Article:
Among those who enter the country from the U.S.-Mexico border are people from China, Russia, Romania, Afghanistan, and Zimbabwe, among others.

Maloney noted that in any given year, people from 100 countries try to illegally cross into the country via the U.S.-Mexico border, as the U.S. Department of Homeland Security confirms

Additionally, the country also gets illegal immigrants through the U.S.-Canada border, as well as visa overstays, including from student, work, and tourism visas. 

Maloney also said that many people coming here don’t want people to know their real identity, particularly criminals. 

“I’ve been down to the border and I’ve been in touch with a lot of people who work on the border,” she said. “Many of the people who are coming here are ditching their identity before they come to the United States because they have intentions of coming here and starting with a new identity. We don’t even know who these people are that are crossing the border. We don’t know their criminal record. We don’t know their driving record. We don’t know if they’re terrorists. And I’m sure terrorists are getting through.”

On the issue of voter fraud, Maloney noted that the Registry of Motor Vehicles automatically registers people to vote unless they opt out. The new state law sets up a process for ensuring that non-citizens aren’t registered to vote. But Maloney questions that process, saying that the Registry is prone to mistakes. She pointed out that the Brockton registry gave 2,000 people driver’s licenses over the span of several years without their even taking a road test.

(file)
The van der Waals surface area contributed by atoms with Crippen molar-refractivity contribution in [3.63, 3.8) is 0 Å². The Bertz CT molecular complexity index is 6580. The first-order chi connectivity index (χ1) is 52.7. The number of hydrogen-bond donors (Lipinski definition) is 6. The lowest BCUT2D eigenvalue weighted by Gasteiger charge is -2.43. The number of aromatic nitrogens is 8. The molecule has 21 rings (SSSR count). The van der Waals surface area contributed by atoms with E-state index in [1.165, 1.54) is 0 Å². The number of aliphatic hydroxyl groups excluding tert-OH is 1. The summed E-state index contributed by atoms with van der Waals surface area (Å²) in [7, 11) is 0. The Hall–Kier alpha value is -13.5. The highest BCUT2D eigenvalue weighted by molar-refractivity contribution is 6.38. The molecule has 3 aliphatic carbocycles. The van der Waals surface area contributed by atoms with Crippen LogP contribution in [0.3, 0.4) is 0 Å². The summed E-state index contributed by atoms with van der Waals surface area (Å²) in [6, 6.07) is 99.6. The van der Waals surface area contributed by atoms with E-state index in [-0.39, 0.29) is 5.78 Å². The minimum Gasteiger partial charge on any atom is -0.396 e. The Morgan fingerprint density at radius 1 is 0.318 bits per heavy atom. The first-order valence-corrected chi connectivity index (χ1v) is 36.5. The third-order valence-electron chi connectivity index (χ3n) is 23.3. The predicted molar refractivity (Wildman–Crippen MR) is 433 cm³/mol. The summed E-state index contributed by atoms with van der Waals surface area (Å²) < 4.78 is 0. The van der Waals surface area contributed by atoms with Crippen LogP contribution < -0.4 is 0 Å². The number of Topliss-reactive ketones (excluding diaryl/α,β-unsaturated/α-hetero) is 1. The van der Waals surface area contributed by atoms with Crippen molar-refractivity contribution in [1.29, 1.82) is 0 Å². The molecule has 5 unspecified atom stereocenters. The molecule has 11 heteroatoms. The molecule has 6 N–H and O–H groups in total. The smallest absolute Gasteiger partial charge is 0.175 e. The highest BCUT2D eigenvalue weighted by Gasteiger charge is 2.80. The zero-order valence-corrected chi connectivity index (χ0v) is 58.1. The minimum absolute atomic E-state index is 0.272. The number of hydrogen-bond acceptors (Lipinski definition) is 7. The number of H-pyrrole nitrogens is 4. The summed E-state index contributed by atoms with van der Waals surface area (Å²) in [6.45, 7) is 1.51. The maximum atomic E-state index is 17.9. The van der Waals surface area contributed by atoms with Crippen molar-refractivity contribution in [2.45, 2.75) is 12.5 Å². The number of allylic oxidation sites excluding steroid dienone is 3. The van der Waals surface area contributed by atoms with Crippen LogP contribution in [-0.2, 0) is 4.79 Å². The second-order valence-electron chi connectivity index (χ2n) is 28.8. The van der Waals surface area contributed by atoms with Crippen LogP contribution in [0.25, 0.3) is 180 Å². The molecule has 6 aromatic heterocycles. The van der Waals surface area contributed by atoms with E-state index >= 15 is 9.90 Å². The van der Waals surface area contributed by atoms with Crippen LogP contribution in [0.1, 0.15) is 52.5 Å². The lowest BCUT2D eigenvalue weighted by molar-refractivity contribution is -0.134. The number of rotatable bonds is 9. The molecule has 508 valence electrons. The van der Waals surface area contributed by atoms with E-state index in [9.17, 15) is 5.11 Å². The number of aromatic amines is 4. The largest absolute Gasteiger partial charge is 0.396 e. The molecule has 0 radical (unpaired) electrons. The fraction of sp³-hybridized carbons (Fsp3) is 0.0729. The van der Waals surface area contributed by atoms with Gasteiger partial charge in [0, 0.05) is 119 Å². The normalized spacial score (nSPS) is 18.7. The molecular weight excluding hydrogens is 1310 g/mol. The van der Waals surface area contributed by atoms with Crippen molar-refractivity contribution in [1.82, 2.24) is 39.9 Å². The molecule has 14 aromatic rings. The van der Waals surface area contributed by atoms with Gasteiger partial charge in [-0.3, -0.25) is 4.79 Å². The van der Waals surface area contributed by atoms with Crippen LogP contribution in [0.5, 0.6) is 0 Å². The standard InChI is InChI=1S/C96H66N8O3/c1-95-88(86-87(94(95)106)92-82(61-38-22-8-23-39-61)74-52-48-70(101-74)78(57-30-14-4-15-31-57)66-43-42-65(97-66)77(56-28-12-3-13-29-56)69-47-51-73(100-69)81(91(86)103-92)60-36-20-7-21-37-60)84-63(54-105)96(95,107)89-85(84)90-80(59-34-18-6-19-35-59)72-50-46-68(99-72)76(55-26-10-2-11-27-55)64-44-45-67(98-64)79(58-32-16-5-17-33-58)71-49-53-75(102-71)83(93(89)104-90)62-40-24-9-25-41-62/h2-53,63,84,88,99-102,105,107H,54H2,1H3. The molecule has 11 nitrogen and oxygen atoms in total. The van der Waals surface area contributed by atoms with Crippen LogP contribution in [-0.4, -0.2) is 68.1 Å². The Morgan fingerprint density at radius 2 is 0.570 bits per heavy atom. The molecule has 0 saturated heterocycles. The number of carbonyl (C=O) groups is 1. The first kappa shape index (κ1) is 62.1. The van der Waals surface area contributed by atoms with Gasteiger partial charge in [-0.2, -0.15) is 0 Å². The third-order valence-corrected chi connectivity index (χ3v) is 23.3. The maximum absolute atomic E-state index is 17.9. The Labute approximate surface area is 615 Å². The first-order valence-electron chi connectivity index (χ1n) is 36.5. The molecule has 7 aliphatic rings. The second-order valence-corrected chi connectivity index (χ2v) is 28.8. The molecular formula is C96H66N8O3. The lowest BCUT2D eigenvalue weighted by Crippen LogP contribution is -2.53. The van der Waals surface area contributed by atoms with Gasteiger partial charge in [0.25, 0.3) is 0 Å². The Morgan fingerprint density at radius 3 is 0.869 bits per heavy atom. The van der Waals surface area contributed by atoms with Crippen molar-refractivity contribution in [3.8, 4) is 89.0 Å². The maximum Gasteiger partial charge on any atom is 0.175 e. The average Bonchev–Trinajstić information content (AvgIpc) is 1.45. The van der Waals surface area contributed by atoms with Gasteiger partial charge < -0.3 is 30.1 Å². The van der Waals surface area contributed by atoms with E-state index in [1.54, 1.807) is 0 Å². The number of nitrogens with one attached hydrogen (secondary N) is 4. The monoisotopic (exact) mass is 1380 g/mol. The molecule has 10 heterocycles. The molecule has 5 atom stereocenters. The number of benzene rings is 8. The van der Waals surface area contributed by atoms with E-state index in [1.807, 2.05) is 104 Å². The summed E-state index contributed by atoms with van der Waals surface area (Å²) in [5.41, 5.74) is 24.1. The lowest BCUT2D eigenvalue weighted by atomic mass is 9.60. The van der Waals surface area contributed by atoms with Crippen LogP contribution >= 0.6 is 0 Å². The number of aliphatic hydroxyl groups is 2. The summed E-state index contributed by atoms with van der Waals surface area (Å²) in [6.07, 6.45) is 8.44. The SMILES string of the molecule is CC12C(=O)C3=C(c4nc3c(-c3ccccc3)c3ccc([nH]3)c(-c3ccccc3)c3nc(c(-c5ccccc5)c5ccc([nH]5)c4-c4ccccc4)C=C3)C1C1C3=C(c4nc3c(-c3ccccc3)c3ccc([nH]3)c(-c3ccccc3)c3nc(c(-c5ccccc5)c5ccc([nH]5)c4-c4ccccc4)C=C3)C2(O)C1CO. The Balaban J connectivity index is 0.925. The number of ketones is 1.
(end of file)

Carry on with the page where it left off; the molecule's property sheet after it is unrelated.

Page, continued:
Additionally, Maloney said that offering driver’s licenses to illegal immigrants is bad because it provides yet another incentive for illegal immigration. 

“And this law promotes and incentivizes illegal behavior. It creates another magnet who want to come to Massachusetts,” Maloney said. “They already get a lot of benefits from the state which a lot of people may not realize. They can collect welfare for their children, get free health care, get a public education, there’s plenty of jobs available for them. There’s a lot of reasons why they’d want to come to Massachusetts and now we’re giving them an additional reason – a valid driver’s license that is identical to my license and your license and many other people’s licenses.”

Supporters of the bill have several arguments in favor of driver’s licenses for illegal immigrants. Supporters say, among other things, that illegal immigrants need driver’s licenses to get to work and doctors’ appointments, that they play a key role in the state’s workforce, that allowing them to have licenses would prevent some hit-and-run accidents, that it would result in more Bay State residents with car insurance, and that it would give the state millions in additional revenue because of licensing and registration fees.